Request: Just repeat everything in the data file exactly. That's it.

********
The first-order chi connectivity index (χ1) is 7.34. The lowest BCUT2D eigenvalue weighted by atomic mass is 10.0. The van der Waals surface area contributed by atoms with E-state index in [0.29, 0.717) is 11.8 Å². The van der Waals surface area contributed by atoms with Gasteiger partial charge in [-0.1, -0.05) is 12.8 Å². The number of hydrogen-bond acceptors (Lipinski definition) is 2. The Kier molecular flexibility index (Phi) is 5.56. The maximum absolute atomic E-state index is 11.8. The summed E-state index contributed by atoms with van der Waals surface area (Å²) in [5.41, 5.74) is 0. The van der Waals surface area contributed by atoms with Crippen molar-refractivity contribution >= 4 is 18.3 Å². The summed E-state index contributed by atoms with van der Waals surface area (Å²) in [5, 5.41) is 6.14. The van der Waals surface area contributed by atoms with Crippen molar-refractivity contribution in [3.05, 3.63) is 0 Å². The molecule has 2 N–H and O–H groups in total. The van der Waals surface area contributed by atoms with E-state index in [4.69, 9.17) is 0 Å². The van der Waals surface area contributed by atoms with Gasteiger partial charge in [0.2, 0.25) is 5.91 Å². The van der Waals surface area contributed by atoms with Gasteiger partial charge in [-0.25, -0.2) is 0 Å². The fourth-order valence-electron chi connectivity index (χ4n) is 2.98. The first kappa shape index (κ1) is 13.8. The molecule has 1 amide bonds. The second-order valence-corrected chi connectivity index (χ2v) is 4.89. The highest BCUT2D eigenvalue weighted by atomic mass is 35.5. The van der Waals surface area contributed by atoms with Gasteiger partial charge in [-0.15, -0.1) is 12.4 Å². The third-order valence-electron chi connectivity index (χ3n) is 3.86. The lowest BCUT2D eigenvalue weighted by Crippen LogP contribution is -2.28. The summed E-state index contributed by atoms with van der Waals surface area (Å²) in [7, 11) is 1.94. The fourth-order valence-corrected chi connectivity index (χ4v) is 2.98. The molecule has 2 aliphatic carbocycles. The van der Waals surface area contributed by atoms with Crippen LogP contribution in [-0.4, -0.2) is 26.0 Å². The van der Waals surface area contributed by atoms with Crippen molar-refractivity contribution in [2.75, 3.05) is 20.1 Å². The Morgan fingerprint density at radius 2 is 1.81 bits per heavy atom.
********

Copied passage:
The first-order chi connectivity index (χ1) is 7.34. The lowest BCUT2D eigenvalue weighted by atomic mass is 10.0. The van der Waals surface area contributed by atoms with E-state index in [0.29, 0.717) is 11.8 Å². The van der Waals surface area contributed by atoms with Gasteiger partial charge in [-0.1, -0.05) is 12.8 Å². The number of hydrogen-bond acceptors (Lipinski definition) is 2. The Kier molecular flexibility index (Phi) is 5.56. The maximum absolute atomic E-state index is 11.8. The summed E-state index contributed by atoms with van der Waals surface area (Å²) in [5.41, 5.74) is 0. The van der Waals surface area contributed by atoms with Crippen molar-refractivity contribution >= 4 is 18.3 Å². The summed E-state index contributed by atoms with van der Waals surface area (Å²) in [5, 5.41) is 6.14. The van der Waals surface area contributed by atoms with Crippen molar-refractivity contribution in [3.05, 3.63) is 0 Å². The molecule has 2 N–H and O–H groups in total. The van der Waals surface area contributed by atoms with E-state index in [4.69, 9.17) is 0 Å². The van der Waals surface area contributed by atoms with Gasteiger partial charge in [0.2, 0.25) is 5.91 Å². The van der Waals surface area contributed by atoms with Gasteiger partial charge in [-0.25, -0.2) is 0 Å². The fourth-order valence-electron chi connectivity index (χ4n) is 2.98. The first kappa shape index (κ1) is 13.8. The molecule has 1 amide bonds. The second-order valence-corrected chi connectivity index (χ2v) is 4.89. The highest BCUT2D eigenvalue weighted by atomic mass is 35.5. The van der Waals surface area contributed by atoms with Gasteiger partial charge in [-0.15, -0.1) is 12.4 Å². The third-order valence-electron chi connectivity index (χ3n) is 3.86. The lowest BCUT2D eigenvalue weighted by Crippen LogP contribution is -2.28. The summed E-state index contributed by atoms with van der Waals surface area (Å²) in [7, 11) is 1.94. The fourth-order valence-corrected chi connectivity index (χ4v) is 2.98. The molecule has 2 aliphatic carbocycles. The van der Waals surface area contributed by atoms with Crippen LogP contribution in [-0.4, -0.2) is 26.0 Å². The van der Waals surface area contributed by atoms with Crippen molar-refractivity contribution in [2.75, 3.05) is 20.1 Å². The Morgan fingerprint density at radius 2 is 1.81 bits per heavy atom.